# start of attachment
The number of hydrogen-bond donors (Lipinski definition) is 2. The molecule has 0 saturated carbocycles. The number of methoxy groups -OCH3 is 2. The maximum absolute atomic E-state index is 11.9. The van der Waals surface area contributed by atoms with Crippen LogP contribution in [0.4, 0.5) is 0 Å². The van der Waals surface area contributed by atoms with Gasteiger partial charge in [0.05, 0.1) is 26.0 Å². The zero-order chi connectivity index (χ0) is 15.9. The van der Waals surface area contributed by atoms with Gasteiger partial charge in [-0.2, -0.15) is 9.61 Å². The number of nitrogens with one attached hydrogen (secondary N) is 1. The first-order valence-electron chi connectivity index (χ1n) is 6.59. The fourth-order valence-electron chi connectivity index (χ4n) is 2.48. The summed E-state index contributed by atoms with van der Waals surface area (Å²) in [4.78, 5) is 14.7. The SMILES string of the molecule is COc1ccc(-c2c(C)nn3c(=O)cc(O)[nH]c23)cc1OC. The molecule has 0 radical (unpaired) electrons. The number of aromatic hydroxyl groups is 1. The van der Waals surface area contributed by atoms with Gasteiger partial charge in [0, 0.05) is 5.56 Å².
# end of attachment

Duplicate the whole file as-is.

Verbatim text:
The number of hydrogen-bond donors (Lipinski definition) is 2. The molecule has 0 saturated carbocycles. The number of methoxy groups -OCH3 is 2. The maximum absolute atomic E-state index is 11.9. The van der Waals surface area contributed by atoms with Crippen LogP contribution in [0.4, 0.5) is 0 Å². The van der Waals surface area contributed by atoms with Gasteiger partial charge in [0.05, 0.1) is 26.0 Å². The zero-order chi connectivity index (χ0) is 15.9. The van der Waals surface area contributed by atoms with Gasteiger partial charge in [-0.2, -0.15) is 9.61 Å². The number of nitrogens with one attached hydrogen (secondary N) is 1. The first-order valence-electron chi connectivity index (χ1n) is 6.59. The fourth-order valence-electron chi connectivity index (χ4n) is 2.48. The summed E-state index contributed by atoms with van der Waals surface area (Å²) in [4.78, 5) is 14.7. The SMILES string of the molecule is COc1ccc(-c2c(C)nn3c(=O)cc(O)[nH]c23)cc1OC. The molecule has 0 radical (unpaired) electrons. The number of aromatic hydroxyl groups is 1. The van der Waals surface area contributed by atoms with Gasteiger partial charge in [0, 0.05) is 5.56 Å².